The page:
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Google testing UPI to onboard offline retailers on Google Pay: report

Google Pay is testing UPI based transactions with unspecified point-of-sale (POS) providers to onboard retail merchants, reports the Economic Times. Currently, Google is running small scale pilots with retail stores, to rollout over the next few months, and gain momentum in this market, the report added. Google did not specify which cities it is testing this in.

In August last year, Google Pay partnered with POS machine makers Pine Labs and BillDesk, to make Google Pay available in more physical stores. Then, it also offered an in-app process for applying for loans for users with partnered banks.

In India, Google Pay launched in September 2017, and claims to have 12 million users, 25 million monthly active users and 1.2 million businesses.

Also read: Total number of POS machines grew 19% YoY to 3.59M in December 2018

Competition in the offline retail payments space

Google Pay’s push to onboard offline retailers and new users comes at a time when Indian payments company MobiKwik shut down two of its offices in India, laid off several employees, and scaled back its retail business in verticals like auto, milk and food and beverages. Sources told MediaNama then that high marketing and operational costs, lack of funding, competition and UPI and churn at the top leadership was responsible for this circumstance.

According to payments experts and sources, Paytm has dominated the offline payments space: In September last year, Paytm claimed that over 5 million offline merchants were accepting UPI payments, while its total base was 9 million offline merchants. It also said that offline transactions on its UPI platform accounted for more than 40% of its overall UPI transactions.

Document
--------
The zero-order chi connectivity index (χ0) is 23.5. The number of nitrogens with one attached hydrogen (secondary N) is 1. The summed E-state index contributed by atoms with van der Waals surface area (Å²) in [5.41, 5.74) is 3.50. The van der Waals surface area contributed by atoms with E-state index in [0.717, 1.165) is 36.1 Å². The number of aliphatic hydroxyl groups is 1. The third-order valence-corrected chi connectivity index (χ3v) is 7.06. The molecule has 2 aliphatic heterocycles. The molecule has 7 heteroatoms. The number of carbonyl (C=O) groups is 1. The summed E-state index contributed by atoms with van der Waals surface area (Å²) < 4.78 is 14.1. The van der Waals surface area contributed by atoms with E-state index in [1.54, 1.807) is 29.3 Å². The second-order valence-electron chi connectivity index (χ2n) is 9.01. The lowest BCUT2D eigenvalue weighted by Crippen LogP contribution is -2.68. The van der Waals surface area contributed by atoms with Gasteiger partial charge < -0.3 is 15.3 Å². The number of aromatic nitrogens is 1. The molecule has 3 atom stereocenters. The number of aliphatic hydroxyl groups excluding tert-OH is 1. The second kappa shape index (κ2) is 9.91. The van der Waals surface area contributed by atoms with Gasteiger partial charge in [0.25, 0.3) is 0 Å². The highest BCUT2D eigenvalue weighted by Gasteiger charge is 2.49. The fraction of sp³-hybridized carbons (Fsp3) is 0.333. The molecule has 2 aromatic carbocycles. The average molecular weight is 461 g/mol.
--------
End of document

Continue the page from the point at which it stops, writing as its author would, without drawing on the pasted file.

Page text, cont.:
In November last year, PhonePe said that it crossed 1 billion payment transactions on its mobile app and 100 million users in June.

Offline merchant onboarding is expensive

Note that according to the same experts and sources cited above, offline retail payments can often be cumbersome for the on-boarding company. The payment company’s feet on the street have to sign retailers up, explain the process to them, link their bank and wallet accounts and either explain to them how to print QR codes depending on when they expire, or do it themselves on a regular basis. This becomes a cost intensive exercise.

Also read: Policy wars: After Whatsapp, Paytm trains its guns on Google Pay

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MediaNama is the premier source of information and analysis on Technology Policy in India. More about MediaNama, and contact information, here.

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